In the case of active tactile sensibility, which corresponds most closely to natural function, it was shown that the tactile sensibility is the same between single-tooth implants and natural contralateral teeth in intraindividual comparisons [15]. Even under anaesthesia of the natural antagonists of the implant and of the contralateral tooth the tactile sensibility is still very fine and intraindividually equivalent between implant and tooth [13].

However, the active tactile sensitivity of implants differs between individuals and varies between 2 µm and 54 µm with a mean value of 21 µm [15]. The slope of the tactile sensibility curves of implants is flatter than that of control teeth in intraindividual comparisons. This means that the tactile sensibility of implants is slightly less reliable than that of natural teeth [16].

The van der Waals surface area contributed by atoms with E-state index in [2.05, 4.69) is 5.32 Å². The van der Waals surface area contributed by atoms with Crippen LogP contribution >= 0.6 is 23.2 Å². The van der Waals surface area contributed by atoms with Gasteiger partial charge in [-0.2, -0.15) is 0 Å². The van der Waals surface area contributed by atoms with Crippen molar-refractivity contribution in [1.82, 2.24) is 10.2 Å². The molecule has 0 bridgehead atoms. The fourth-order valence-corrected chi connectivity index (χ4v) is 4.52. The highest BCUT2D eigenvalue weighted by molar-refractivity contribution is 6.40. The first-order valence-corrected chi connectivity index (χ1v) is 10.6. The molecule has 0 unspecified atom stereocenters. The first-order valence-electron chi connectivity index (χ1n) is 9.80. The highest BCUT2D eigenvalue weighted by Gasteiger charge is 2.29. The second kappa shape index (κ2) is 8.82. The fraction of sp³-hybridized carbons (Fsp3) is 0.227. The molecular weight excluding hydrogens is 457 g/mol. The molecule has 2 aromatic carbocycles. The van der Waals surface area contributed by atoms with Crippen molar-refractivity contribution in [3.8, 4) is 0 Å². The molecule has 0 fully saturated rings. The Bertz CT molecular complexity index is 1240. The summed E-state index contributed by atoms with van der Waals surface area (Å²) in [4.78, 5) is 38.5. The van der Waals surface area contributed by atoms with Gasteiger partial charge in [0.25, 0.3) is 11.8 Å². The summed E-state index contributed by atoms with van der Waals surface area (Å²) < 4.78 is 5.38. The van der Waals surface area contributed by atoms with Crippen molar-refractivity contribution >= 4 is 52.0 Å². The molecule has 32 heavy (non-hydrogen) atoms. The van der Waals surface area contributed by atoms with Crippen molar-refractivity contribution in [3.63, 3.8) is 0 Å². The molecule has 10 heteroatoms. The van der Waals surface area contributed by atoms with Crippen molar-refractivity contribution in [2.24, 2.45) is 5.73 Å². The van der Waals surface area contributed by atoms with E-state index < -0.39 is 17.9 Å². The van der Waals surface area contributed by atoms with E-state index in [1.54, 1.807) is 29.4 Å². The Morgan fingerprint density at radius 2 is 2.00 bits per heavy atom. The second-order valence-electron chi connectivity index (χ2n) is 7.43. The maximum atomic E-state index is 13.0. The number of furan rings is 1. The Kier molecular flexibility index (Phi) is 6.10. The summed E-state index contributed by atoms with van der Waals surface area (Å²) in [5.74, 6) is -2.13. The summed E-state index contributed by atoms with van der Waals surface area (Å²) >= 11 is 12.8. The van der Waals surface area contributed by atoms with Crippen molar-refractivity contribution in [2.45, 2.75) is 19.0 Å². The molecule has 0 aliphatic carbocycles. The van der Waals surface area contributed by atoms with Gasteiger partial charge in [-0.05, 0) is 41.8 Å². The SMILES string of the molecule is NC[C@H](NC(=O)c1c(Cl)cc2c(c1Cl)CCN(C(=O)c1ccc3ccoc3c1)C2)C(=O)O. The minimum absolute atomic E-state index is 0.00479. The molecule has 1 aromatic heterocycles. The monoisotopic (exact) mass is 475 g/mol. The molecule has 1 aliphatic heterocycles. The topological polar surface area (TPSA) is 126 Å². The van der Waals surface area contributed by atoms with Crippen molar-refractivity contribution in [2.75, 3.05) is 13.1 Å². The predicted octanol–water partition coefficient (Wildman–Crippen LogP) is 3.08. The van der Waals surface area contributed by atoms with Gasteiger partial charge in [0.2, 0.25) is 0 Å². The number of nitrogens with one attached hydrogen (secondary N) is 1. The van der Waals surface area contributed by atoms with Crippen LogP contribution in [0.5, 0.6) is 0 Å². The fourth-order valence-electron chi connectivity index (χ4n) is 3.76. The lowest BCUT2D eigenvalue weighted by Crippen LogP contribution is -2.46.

The implant surface and implant geometry, i.e. implant length and thickness, and thus, the size of the bony attachment around the implant, have no effect on tactile sensibility. Likewise, gender and age have no effect [15, 16]. With regard to the dependence of tactile sensibility on age, Wedig [75] was the first to differentiate between implants and natural teeth: for natural teeth, the tactile sensibility thresholds increase the older the subjects are. Conversely, in the case of implants, there is no correlation between tactile sensibility and age. The interocclusal tactile sensibility of implants corresponds to that of teeth in older subjects [15].

The difference between active and passive tactile sensibility of implants is explained by the fact that active tests stimulate different receptor groups, whereas the passive method is designed to selectively target receptors in the periodontal ligament, which are absent in the implant region following tooth extraction [25]. The forces that occur under function, e.g. when chewing on the implants, are significantly higher than the lower forces that could be determined as threshold values in passive tactile sensitivity tests. [40].